Top 3 AWS Lambda Performance Monitoring Tools

Serverless is often described as the abstraction to end all abstractions. VMs and standalone containers pale in comparison stateless functions. That pristine distinction between the application’s code and its stateful data is something we all dream of. Scalability, observability and high availability can now be realized on a global scale. That said, just running your app on serverless doesn’t make it bullet-proof, neither should we believe that a Lambda function can make inefficient code run faster for us. Throwing resources at the problem doesn’t solve it efficiently anymore.

Only by gathering relevant metrics and analyzing it with rigorous logic can we eliminate bugs and improve performance. The problem is that there are very few performance monitoring solutions that understand serverless. Certain issues, like Cold Starts, are unique to the Serverless and you need to ensure that your monitoring solution is aware of them.

On that note here are the top 3 AWS Lambda performance monitoring tools:

1. offers one dashboard to rule them all! Quite literally. All your Lambda functions can be monitored and analyzed from a single place. More fine-grained options are also available where individual functions can be observed. Taking it a step further, Dashbird offers live tailing which gives you near real-time stats on your Lambda invocations. It taps into the AWS CloudWatch Logs directly so you don’t incur any performance penalty or surge in AWS bills by using Dashbird.

Information about cold starts, memory utilization and time of execution are laid out explicitly along with the expected AWS bill. If you want to segregate various Lambda functions, you can categorize your Lambdas into different projects as well. It goes further than that and happily monitor AWS API Gateways and supports AWS X-Ray. Monitoring with Dashbird can be as in-depth as you can possibly desire. On the otherhand, if you need an easy to understand overview with no frills attached Dashbird can do that too.

Getting started with Dashbird is quite easy. They provide you with a CloudFormation stack which can be deployed by the click of a single button. I worked with Dashbird a few months ago, in early 2018, when it required a quick, although manual setup. Fast forward a few months, I see a single button to deploy the entire Dashbird integration stack on my AWS account. Folks at Dashbird will automate things to the nth degree so you don’t have to waste any of your valuable time.

The main strength of Dashbird are the people working behind it. They are not merely creating a tool because there’s a market for it. No, they believe in the serverless architecture. They understand that applications ranging from personal projects to enterprise grade workloads run on AWS. Monitoring at that scale is not a nicety, it’s a necessity. There’s really nothing more comforting than knowing that an organization has got your back. It is comforting to know that Dashbird is active in development with new and useful features continuously being added to it.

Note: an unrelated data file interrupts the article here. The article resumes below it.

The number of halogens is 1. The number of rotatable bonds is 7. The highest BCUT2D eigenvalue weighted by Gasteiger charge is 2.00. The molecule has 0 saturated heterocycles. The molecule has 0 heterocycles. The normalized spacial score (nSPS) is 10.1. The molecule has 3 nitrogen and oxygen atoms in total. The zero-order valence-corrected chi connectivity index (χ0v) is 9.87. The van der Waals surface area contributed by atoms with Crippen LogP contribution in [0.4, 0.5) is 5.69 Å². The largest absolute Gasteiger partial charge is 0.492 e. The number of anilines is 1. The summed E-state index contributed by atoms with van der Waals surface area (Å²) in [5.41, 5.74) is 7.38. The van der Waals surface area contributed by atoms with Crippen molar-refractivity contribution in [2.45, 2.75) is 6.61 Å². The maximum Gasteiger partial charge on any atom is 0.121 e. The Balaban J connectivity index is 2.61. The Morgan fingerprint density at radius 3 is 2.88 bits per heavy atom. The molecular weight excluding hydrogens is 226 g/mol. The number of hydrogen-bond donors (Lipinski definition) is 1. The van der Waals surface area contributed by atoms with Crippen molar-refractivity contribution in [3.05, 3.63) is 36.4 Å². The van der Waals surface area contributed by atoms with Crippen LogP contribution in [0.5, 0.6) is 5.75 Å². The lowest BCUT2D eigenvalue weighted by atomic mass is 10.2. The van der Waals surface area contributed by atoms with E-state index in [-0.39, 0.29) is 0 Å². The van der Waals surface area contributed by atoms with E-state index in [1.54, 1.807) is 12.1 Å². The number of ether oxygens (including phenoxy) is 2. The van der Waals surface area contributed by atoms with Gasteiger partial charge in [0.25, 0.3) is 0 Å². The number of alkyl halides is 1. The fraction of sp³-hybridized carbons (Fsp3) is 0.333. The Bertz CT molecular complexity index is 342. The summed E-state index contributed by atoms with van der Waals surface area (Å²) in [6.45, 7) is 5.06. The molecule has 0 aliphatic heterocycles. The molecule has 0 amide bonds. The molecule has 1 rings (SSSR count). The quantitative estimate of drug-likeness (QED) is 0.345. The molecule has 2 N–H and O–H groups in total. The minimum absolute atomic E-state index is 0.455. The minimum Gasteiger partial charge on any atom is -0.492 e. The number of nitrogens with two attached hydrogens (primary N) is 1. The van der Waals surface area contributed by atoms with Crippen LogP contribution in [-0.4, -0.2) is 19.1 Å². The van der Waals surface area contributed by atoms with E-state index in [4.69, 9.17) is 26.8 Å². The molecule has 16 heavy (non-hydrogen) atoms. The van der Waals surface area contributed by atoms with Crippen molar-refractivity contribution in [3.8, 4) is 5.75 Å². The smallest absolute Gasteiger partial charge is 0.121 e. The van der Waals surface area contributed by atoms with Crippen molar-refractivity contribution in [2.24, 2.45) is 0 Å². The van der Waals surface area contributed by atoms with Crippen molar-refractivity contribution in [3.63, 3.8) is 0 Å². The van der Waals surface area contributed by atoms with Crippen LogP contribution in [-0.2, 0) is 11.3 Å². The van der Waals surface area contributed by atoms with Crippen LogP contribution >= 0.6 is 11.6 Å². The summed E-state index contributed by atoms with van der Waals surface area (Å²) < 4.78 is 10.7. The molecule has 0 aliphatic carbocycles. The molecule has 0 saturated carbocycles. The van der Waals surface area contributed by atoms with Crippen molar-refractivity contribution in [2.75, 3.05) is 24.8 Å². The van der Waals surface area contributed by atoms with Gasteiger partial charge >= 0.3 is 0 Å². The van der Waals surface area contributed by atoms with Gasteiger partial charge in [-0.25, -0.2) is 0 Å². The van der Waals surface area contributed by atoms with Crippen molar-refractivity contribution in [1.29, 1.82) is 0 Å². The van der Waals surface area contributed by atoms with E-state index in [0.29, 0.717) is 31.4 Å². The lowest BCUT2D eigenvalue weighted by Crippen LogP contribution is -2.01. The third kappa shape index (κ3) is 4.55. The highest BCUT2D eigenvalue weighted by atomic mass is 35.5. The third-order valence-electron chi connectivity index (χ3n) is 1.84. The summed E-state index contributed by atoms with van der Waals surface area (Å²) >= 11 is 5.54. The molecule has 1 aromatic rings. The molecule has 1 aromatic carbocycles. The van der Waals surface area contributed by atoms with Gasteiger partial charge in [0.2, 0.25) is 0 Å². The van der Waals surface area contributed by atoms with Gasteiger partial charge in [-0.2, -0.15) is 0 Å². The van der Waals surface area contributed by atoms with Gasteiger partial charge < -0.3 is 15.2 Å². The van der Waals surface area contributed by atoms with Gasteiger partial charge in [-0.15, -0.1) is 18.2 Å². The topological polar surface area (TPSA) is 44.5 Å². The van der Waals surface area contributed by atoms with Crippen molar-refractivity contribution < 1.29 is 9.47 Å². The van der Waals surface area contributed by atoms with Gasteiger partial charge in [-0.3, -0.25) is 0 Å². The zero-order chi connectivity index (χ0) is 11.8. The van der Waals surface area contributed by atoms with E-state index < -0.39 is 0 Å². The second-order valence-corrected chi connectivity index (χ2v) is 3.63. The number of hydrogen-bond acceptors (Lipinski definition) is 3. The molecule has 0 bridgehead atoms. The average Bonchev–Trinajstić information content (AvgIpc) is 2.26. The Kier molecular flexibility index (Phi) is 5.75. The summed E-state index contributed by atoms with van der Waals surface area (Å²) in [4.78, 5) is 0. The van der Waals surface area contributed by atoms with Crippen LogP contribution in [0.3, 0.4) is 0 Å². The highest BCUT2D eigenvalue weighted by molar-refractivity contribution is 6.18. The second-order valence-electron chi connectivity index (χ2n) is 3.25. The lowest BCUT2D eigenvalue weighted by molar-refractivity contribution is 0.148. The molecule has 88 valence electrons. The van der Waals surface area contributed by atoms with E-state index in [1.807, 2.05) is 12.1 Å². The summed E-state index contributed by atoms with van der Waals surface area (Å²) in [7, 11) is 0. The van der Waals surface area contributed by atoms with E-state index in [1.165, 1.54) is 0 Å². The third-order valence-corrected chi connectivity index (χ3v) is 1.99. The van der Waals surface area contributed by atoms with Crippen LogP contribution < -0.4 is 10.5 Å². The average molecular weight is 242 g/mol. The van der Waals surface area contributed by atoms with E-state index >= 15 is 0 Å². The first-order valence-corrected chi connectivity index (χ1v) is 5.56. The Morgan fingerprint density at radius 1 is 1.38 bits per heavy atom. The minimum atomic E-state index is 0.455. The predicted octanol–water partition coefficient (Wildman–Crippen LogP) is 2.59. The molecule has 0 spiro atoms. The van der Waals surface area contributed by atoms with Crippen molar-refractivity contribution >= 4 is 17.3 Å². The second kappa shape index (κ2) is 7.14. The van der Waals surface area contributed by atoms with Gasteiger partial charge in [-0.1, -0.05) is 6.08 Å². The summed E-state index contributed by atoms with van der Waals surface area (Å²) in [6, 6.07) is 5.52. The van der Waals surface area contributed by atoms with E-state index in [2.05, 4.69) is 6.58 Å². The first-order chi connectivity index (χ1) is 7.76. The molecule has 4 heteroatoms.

You can add your team members and share Dashbird’s insight with them. Integrate Dashbird with Slack to get instant alerts. The free tier allows upto 1GB of data and 7 days of data retention. 1GB can get you a long way as your app grows and captures the market. The paid plans start from $299/mo. You can find out more about professional and enterprise plans (here)[].

2. AWS CloudWatch Dashboard

The de facto performance monitoring system for everything AWS is AWS CloudWatch. If you are skeptical about the merits of performance monitoring, this is a good place to start. CloudWatch Logs is where most of your performance and monitoring data comes from. While creating a new function, you are often asked by AWS to grant permissions in the Lambda’s role to write to CloudWatch Logs. CloudWatch Dashboard then uses this information to plot nifty graphs showing the performance of your Lambda functions.

You start by selecting what Functions you need to monitor followed by what aspect of those functions – Invocations, Duration, Error, or Throttle – do you want to observe. You can also monitor the resource utilization across all your Functions. Mix and match these various parameters to generate as many plots and graphs you desire and AWS CloudWatch will comply.